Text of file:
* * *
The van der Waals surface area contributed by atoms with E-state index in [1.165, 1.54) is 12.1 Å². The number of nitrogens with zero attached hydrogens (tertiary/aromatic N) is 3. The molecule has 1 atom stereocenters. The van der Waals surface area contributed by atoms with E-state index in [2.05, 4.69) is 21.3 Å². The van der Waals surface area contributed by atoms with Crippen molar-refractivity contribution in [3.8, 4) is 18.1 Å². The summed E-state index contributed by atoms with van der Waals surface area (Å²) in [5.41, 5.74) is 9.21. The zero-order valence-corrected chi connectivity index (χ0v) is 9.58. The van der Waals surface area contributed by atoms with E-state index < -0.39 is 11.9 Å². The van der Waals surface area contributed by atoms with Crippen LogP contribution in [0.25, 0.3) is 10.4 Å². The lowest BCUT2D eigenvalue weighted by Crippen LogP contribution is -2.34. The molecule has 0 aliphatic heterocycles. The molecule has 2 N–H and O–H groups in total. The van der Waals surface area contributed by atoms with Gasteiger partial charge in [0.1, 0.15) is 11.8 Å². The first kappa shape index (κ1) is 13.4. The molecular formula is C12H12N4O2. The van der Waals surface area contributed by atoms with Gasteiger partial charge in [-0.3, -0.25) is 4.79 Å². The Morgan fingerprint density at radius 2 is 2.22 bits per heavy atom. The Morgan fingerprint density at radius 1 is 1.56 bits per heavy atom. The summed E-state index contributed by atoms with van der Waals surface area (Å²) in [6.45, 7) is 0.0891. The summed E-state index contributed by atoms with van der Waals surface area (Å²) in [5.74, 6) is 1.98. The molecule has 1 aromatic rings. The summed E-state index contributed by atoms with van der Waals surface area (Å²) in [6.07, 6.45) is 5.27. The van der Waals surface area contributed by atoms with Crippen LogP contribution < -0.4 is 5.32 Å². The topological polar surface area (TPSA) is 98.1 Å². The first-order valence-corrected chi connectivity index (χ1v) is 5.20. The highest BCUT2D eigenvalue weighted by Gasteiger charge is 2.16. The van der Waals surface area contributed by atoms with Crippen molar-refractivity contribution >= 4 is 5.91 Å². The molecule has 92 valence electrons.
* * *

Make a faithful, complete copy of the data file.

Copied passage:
The van der Waals surface area contributed by atoms with E-state index in [1.165, 1.54) is 12.1 Å². The number of nitrogens with zero attached hydrogens (tertiary/aromatic N) is 3. The molecule has 1 atom stereocenters. The van der Waals surface area contributed by atoms with E-state index in [2.05, 4.69) is 21.3 Å². The van der Waals surface area contributed by atoms with Crippen molar-refractivity contribution in [3.8, 4) is 18.1 Å². The summed E-state index contributed by atoms with van der Waals surface area (Å²) in [5.41, 5.74) is 9.21. The zero-order valence-corrected chi connectivity index (χ0v) is 9.58. The van der Waals surface area contributed by atoms with E-state index < -0.39 is 11.9 Å². The van der Waals surface area contributed by atoms with Crippen LogP contribution in [0.25, 0.3) is 10.4 Å². The lowest BCUT2D eigenvalue weighted by Crippen LogP contribution is -2.34. The molecule has 0 aliphatic heterocycles. The molecule has 2 N–H and O–H groups in total. The van der Waals surface area contributed by atoms with Gasteiger partial charge in [0.1, 0.15) is 11.8 Å². The first kappa shape index (κ1) is 13.4. The molecular formula is C12H12N4O2. The van der Waals surface area contributed by atoms with Gasteiger partial charge in [-0.3, -0.25) is 4.79 Å². The Morgan fingerprint density at radius 2 is 2.22 bits per heavy atom. The Morgan fingerprint density at radius 1 is 1.56 bits per heavy atom. The summed E-state index contributed by atoms with van der Waals surface area (Å²) in [6.45, 7) is 0.0891. The summed E-state index contributed by atoms with van der Waals surface area (Å²) in [5.74, 6) is 1.98. The molecule has 1 aromatic rings. The summed E-state index contributed by atoms with van der Waals surface area (Å²) in [6.07, 6.45) is 5.27. The van der Waals surface area contributed by atoms with Crippen LogP contribution < -0.4 is 5.32 Å². The topological polar surface area (TPSA) is 98.1 Å². The first-order valence-corrected chi connectivity index (χ1v) is 5.20. The highest BCUT2D eigenvalue weighted by Gasteiger charge is 2.16. The van der Waals surface area contributed by atoms with Crippen molar-refractivity contribution >= 4 is 5.91 Å². The molecule has 92 valence electrons.